Ramadan Kareem | Fasting beliefs of Islam

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Ramadan Kareem is celebrated in the ninth month of the Islamic calendar by Muslims worldwide as a month of fasting (Sawm) to memorate the first revelation of the Quran to Muhammad according to Islamic belief.This month lasts 29–30 days based on the visual sightings of the crescent moon. Based on the appearance of crescent moon Ramadan has been celebrated.

Ramadan falls at a different time each year because the Islamic calendar is based on lunar cycles which means that there isn’t a fixed date. It has been obligated in the month of sha’ban where after the muslims migrated from mecca to medina.

This year Ramadan began on the evening of Wednesday May 15 and ends on Friday June 15.

Verse 185, of the Quran states:

“Quran reveals Ramadan has- a guidance for mankind, and clear proofs of the guidance, and the criterion (of right and wrong).

And whosoever of you is present, let him fast the month, and whosoever of you is sick or on a journey, a number of other days.

Allah desires for you ease; He desires not hardship for you; and that you should complete the period, and that you should magnify Allah for having guided you, and that perhaps you may be thankful”

Ramadan Kareem

Rules to be followed:

Every year, Muslims across the world take part in Ramadan.

The annual fast is integral to Islamic faith and will take place from mid-May to mid-June.Ramadan is held during the ninth month of the Islamic calendar and is a time for spiritual reflection, acts of charity and spending time with loved ones.

It is also a month when Muslims fast. This means they don’t eat or drink between sunrise and sunset, which is important during Ramadan as it allows them to devote themselves further to their faith, ultimately becoming closer to Allah, or God.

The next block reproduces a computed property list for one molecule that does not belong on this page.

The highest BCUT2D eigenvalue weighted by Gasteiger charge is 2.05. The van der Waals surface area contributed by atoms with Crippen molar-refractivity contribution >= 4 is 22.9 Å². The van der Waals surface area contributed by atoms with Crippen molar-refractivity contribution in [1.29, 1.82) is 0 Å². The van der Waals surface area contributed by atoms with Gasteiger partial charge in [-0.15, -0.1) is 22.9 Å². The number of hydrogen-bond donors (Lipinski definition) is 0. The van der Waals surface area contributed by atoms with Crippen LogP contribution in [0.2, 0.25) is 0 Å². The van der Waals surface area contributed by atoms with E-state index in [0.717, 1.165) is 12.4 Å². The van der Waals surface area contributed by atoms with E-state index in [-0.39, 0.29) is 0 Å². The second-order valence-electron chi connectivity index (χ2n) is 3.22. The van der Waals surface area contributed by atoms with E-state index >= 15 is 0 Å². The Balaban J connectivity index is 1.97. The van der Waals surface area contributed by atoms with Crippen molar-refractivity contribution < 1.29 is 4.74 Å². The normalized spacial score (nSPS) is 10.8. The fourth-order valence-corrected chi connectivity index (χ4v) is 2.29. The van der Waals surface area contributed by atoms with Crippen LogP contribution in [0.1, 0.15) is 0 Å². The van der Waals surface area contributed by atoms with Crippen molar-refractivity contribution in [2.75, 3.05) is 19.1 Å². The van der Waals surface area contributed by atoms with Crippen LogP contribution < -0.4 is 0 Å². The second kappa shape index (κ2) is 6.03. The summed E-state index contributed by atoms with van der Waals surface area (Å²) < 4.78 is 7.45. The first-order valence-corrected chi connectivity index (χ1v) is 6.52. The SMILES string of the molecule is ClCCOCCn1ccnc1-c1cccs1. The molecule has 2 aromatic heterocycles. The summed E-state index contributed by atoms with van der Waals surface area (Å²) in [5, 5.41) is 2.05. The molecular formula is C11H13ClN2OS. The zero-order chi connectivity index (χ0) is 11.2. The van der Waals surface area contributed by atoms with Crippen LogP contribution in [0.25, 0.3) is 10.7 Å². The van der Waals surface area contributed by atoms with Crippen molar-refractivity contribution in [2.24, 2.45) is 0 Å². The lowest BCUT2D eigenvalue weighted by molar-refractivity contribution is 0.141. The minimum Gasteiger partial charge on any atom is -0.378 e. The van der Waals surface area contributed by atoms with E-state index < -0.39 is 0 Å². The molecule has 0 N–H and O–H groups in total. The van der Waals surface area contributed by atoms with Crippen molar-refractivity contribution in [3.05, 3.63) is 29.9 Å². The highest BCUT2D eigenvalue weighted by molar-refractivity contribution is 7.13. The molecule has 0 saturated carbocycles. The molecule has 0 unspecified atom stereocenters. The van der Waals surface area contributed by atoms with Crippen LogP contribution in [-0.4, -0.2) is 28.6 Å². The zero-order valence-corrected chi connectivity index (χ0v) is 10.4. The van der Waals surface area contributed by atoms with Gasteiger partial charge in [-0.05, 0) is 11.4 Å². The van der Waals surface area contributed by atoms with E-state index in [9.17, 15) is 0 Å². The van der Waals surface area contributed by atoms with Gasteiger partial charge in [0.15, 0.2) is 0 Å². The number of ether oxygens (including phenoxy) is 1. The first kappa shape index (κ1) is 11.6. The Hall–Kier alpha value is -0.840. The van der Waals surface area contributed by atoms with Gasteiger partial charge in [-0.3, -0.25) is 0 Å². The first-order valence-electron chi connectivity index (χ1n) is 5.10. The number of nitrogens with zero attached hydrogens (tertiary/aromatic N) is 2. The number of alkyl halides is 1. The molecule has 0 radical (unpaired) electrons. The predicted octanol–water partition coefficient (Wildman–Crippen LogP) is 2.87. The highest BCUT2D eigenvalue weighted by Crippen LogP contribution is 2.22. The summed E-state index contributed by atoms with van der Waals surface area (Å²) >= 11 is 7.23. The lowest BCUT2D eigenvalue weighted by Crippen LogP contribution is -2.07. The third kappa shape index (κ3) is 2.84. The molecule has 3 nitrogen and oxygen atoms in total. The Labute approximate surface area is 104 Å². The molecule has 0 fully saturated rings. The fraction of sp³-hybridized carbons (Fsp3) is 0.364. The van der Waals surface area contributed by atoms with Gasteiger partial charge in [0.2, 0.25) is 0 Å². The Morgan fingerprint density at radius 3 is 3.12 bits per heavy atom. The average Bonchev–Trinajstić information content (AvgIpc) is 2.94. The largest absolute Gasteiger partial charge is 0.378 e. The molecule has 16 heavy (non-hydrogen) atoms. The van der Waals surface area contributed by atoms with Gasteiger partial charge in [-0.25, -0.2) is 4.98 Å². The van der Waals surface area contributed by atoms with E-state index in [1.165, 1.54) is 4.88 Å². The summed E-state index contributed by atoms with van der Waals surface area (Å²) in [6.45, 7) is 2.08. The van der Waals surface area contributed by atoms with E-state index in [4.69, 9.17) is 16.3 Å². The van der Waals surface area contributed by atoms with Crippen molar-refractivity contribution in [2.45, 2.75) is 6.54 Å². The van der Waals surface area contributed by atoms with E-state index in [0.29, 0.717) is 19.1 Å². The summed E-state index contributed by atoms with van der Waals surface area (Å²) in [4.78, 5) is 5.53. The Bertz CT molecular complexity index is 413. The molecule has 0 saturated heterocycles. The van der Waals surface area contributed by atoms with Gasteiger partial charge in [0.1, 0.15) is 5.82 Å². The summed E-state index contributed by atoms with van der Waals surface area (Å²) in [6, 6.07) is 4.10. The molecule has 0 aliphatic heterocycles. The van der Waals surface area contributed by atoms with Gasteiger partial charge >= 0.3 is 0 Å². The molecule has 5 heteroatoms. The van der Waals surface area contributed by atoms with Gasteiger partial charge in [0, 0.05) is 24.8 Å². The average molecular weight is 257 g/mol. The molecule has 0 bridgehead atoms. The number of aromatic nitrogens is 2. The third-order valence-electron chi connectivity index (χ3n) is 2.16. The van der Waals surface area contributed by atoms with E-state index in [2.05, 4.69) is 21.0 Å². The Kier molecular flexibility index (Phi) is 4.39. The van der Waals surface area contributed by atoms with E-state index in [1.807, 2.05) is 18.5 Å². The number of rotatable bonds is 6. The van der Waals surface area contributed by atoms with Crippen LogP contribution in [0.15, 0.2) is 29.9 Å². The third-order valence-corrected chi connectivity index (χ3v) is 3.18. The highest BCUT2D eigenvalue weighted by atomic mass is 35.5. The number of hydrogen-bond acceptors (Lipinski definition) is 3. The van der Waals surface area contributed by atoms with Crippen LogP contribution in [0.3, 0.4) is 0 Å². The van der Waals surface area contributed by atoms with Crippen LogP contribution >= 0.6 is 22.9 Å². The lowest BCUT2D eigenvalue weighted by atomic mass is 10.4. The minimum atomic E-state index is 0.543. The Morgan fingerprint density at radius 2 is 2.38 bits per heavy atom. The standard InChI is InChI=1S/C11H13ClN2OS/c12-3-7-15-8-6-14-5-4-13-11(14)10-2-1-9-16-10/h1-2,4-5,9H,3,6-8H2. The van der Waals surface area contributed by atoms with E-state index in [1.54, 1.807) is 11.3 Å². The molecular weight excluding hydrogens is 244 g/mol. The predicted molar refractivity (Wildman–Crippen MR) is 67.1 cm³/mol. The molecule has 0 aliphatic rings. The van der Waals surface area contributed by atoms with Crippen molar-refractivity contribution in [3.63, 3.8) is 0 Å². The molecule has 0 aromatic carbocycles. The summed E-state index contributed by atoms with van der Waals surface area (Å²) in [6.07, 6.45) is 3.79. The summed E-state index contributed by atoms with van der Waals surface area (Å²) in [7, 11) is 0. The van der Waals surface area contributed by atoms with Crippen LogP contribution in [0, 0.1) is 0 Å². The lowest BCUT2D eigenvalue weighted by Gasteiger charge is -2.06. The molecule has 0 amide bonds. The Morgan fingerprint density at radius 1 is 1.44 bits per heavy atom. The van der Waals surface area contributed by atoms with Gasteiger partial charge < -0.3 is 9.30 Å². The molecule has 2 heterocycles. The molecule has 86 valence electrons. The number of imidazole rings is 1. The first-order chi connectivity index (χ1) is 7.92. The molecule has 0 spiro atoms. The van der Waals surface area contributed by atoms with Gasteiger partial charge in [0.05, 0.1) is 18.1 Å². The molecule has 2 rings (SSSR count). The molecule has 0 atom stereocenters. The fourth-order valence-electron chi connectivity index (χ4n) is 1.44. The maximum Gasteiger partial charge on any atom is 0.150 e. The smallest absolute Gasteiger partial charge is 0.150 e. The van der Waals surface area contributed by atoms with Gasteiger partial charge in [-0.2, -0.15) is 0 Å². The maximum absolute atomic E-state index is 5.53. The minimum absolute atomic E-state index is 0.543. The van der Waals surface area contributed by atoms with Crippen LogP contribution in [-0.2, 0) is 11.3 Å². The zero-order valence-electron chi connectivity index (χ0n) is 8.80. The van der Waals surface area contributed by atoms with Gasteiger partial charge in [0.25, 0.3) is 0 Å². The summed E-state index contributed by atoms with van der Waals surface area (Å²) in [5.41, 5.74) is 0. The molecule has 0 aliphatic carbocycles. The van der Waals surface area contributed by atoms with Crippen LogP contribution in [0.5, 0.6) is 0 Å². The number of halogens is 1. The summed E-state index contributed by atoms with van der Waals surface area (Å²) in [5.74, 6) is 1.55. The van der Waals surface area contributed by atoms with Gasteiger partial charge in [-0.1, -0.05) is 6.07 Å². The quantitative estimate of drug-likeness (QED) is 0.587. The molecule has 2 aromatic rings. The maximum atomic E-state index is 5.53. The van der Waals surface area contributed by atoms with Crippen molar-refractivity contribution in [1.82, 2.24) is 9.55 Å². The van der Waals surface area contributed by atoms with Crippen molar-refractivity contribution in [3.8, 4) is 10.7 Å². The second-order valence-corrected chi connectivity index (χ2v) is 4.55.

Before sunrise, they will have a meal (suhoor) and another meal (iftar) after sunset. The only people that do not have to fast during Ramadan are children, the elderly, pregnant women and those who are travelling or who are ill.

Fasting!!! Why?

The reason why Muslims fast is because it is one of the Five Pillars of Islam, the other pillars being faith, prayer, charity and making the pilgrimage to Mecca – the Holy City.

Ramadan mubarak

Ramadan Mubarak means ‘Blessed Ramadan’.

It will be used as a greeting on the Ramadan days of completed fasting.

Ramadan kareem

Ramadan kareem is a brief way of saying 'may the month be generous in goodness to you'.

It is used to wish at the starting of Ramadan fasting.

Ramadan Kareem

Ramadan-Eid al-Fitr 

Eid al-Fitr – is a joyful festival with celebrations that indicates the end of Ramadan. This year it will begin at the first sight of the new moon on June 15.

Eid ul Adha

Eid ul Adha is also known as the Greater Eid and it is the second most important festival in the Muslim calendar. It Begins on 21st August until 25th August.

In the period around Eid al-Adha, many Muslims travel to Mecca and the surrounding area in Saudi Arabia to perform the Hajj pilgrimage.

Many countries organizes packaged holidays. Muslims may plan and save for many years to enable them to take part in this event, which is one of the five pillars of Islam.

Ramadan Kareem Prayer

Ibrahim, known as Abraham in the Christian and Jewish traditions, was commanded by God to sacrifice his adult son. He obeyed and took Ishmael (Ismail or Ismael) to Mount Moriah.

Just as he was to sacrifice his son, an angel stopped him and gave him a ram to sacrifice in place of his son. Some people dispute that the son of sacrifice was Isaac (Isḥāq).

To commemorate this, Muslims will feast on an animal but will divide it into three parts. They will give one part to the poor and those in need, one part to friends and they will share one part with their family.



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